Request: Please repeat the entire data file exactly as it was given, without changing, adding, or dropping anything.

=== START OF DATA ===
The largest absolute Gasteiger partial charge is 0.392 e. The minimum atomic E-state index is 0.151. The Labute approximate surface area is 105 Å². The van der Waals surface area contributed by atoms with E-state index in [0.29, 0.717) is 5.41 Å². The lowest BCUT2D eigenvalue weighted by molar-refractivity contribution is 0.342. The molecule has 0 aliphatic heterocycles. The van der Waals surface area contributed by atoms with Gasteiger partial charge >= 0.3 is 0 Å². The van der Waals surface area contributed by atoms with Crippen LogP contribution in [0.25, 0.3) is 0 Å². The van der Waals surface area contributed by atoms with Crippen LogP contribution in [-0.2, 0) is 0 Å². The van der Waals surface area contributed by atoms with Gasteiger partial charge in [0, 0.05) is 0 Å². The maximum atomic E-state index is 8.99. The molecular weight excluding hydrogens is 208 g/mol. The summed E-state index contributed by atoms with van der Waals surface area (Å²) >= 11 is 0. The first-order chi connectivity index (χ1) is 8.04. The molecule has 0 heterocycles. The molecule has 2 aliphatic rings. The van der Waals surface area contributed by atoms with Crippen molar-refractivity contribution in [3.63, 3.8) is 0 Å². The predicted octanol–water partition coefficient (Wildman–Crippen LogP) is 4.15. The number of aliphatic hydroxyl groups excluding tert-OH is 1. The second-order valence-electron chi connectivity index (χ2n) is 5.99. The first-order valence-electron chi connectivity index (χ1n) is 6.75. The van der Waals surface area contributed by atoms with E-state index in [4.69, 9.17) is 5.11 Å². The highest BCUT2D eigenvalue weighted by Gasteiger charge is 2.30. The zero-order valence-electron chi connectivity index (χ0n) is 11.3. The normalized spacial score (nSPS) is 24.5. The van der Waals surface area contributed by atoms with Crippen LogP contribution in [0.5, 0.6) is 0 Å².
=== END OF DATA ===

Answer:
The largest absolute Gasteiger partial charge is 0.392 e. The minimum atomic E-state index is 0.151. The Labute approximate surface area is 105 Å². The van der Waals surface area contributed by atoms with E-state index in [0.29, 0.717) is 5.41 Å². The lowest BCUT2D eigenvalue weighted by molar-refractivity contribution is 0.342. The molecule has 0 aliphatic heterocycles. The van der Waals surface area contributed by atoms with Gasteiger partial charge >= 0.3 is 0 Å². The van der Waals surface area contributed by atoms with Crippen LogP contribution in [0.25, 0.3) is 0 Å². The van der Waals surface area contributed by atoms with Crippen LogP contribution in [-0.2, 0) is 0 Å². The van der Waals surface area contributed by atoms with Gasteiger partial charge in [0, 0.05) is 0 Å². The maximum atomic E-state index is 8.99. The molecular weight excluding hydrogens is 208 g/mol. The summed E-state index contributed by atoms with van der Waals surface area (Å²) >= 11 is 0. The first-order chi connectivity index (χ1) is 8.04. The molecule has 0 heterocycles. The molecule has 2 aliphatic rings. The van der Waals surface area contributed by atoms with Crippen molar-refractivity contribution in [3.63, 3.8) is 0 Å². The predicted octanol–water partition coefficient (Wildman–Crippen LogP) is 4.15. The number of aliphatic hydroxyl groups excluding tert-OH is 1. The second-order valence-electron chi connectivity index (χ2n) is 5.99. The first-order valence-electron chi connectivity index (χ1n) is 6.75. The van der Waals surface area contributed by atoms with E-state index in [4.69, 9.17) is 5.11 Å². The highest BCUT2D eigenvalue weighted by Gasteiger charge is 2.30. The zero-order valence-electron chi connectivity index (χ0n) is 11.3. The normalized spacial score (nSPS) is 24.5. The van der Waals surface area contributed by atoms with Crippen LogP contribution in [0.5, 0.6) is 0 Å².